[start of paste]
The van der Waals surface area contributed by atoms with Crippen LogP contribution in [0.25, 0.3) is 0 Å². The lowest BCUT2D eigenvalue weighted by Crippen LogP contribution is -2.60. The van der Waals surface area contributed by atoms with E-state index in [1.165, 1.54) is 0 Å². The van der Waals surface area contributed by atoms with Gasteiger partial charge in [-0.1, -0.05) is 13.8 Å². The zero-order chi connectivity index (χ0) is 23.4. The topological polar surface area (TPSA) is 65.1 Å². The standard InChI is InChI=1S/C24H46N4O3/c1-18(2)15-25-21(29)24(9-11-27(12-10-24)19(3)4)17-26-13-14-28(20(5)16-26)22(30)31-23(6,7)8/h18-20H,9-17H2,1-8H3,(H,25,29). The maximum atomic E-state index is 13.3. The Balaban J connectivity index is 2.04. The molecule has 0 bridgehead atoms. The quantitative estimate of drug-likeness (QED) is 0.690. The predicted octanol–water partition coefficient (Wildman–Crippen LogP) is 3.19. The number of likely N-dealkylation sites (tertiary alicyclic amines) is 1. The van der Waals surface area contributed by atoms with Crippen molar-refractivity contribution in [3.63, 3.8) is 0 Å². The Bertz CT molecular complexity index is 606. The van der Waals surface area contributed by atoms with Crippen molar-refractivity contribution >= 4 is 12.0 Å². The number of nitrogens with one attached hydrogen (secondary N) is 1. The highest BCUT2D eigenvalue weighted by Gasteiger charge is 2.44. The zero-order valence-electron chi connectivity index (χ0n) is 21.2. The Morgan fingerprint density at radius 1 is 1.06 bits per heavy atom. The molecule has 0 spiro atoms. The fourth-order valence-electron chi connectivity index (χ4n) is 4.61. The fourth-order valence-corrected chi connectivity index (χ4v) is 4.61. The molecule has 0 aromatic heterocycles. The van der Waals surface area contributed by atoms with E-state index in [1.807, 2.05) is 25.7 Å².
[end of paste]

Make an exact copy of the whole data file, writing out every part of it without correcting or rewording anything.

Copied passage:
The van der Waals surface area contributed by atoms with Crippen LogP contribution in [0.25, 0.3) is 0 Å². The lowest BCUT2D eigenvalue weighted by Crippen LogP contribution is -2.60. The van der Waals surface area contributed by atoms with E-state index in [1.165, 1.54) is 0 Å². The van der Waals surface area contributed by atoms with Gasteiger partial charge in [-0.1, -0.05) is 13.8 Å². The zero-order chi connectivity index (χ0) is 23.4. The topological polar surface area (TPSA) is 65.1 Å². The standard InChI is InChI=1S/C24H46N4O3/c1-18(2)15-25-21(29)24(9-11-27(12-10-24)19(3)4)17-26-13-14-28(20(5)16-26)22(30)31-23(6,7)8/h18-20H,9-17H2,1-8H3,(H,25,29). The maximum atomic E-state index is 13.3. The Balaban J connectivity index is 2.04. The molecule has 0 bridgehead atoms. The quantitative estimate of drug-likeness (QED) is 0.690. The predicted octanol–water partition coefficient (Wildman–Crippen LogP) is 3.19. The number of likely N-dealkylation sites (tertiary alicyclic amines) is 1. The van der Waals surface area contributed by atoms with Crippen molar-refractivity contribution in [3.63, 3.8) is 0 Å². The Bertz CT molecular complexity index is 606. The van der Waals surface area contributed by atoms with Crippen molar-refractivity contribution >= 4 is 12.0 Å². The number of nitrogens with one attached hydrogen (secondary N) is 1. The highest BCUT2D eigenvalue weighted by Gasteiger charge is 2.44. The zero-order valence-electron chi connectivity index (χ0n) is 21.2. The Morgan fingerprint density at radius 1 is 1.06 bits per heavy atom. The molecule has 0 spiro atoms. The fourth-order valence-electron chi connectivity index (χ4n) is 4.61. The fourth-order valence-corrected chi connectivity index (χ4v) is 4.61. The molecule has 0 aromatic heterocycles. The van der Waals surface area contributed by atoms with E-state index in [1.807, 2.05) is 25.7 Å².